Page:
When would you use direct instruction versus indirect instruction?© BrainMass Inc. brainmass.com October 9, 2019, 8:20 pm ad1c9bdddf
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1. When would you use direct instruction versus indirect instruction?
It depends on a number of factors. For example, decision-making regarding instructional strategies (e.g., direct versus indirect) requires teachers to taken into consideration the curriculum, the prior experiences and knowledge of students, learner interests, student learning styles, and the developmental levels of the learner. Such decision-making relies on ongoing student assessment that is linked to learning objectives and processes. Although instructional strategies can be categorized, the distinctions are not always clear-cut. For example, a teacher may provide information through the lecture method (from the direct instruction strategy) while using an interpretive method to ask students to determine the significance of information that was presented (from the indirect instruction strategy) (http://www.sasked.gov.sk.ca/docs/policy/approach/instrapp03.html#strategies).
However, there are some general guidelines for when to use direct and indirect instruction.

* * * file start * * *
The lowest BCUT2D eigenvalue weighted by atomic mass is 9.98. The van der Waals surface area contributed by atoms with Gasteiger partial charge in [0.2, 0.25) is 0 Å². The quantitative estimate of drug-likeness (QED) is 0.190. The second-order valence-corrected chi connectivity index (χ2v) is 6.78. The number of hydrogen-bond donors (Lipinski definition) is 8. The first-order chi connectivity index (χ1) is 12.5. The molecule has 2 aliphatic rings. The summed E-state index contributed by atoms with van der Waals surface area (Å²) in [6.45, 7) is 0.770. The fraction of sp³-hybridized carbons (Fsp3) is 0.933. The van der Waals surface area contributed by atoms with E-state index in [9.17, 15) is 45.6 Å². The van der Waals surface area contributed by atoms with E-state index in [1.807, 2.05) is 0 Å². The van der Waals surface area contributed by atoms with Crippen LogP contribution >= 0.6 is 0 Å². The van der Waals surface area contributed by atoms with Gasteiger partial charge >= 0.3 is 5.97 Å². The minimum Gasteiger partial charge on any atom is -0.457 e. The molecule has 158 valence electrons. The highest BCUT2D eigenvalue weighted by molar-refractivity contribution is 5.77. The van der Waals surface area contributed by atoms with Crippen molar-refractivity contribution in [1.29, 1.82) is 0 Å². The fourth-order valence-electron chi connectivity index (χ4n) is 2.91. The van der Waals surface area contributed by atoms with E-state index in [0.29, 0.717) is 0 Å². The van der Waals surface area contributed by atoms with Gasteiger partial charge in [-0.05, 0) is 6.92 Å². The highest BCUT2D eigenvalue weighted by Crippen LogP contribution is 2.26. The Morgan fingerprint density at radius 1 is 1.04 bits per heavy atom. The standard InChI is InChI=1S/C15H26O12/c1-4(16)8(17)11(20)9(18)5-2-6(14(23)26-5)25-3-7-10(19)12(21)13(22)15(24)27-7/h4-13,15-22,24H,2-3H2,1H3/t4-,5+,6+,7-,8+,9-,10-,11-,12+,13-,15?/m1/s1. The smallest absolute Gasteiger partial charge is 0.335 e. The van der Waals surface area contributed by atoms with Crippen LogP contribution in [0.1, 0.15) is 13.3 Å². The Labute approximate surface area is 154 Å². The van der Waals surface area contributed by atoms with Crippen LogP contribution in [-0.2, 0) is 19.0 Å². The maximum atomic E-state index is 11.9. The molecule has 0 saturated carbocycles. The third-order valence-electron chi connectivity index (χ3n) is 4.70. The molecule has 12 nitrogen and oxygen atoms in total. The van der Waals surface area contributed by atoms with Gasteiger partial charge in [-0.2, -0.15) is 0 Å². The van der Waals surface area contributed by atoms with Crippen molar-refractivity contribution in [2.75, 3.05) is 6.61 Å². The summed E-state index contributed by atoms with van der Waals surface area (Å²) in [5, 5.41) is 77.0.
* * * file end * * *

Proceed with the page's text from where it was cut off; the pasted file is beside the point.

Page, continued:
WHEN TO USE DIRECT INSTRUCTION
The Direct instruction strategy is highly teacher-directed and is among the most commonly used. This strategy includes methods such as lecture, didactic questioning, explicit teaching, practice and drill, and demonstrations. The direct instruction strategy is effective for:
· providing detailed information or encouraging step-by-step skill acquisition
· promoting content memorization and immediate recall
· introducing other teaching methods
· actively involving students in knowledge construction (e.g., practice and drill).
Direct instruction is usually deductive.In other words, the teach will present the 'rule' or generalization to the class (e.g. lecture format) and then illustrated with examples. It is often considered ...
This solution examines when to use direct instruction versus indirect instruction, as well as the explores the statement:
"Indirect instruction is demanding of the teacher, yet can be one of the most satisfying teaching strategies".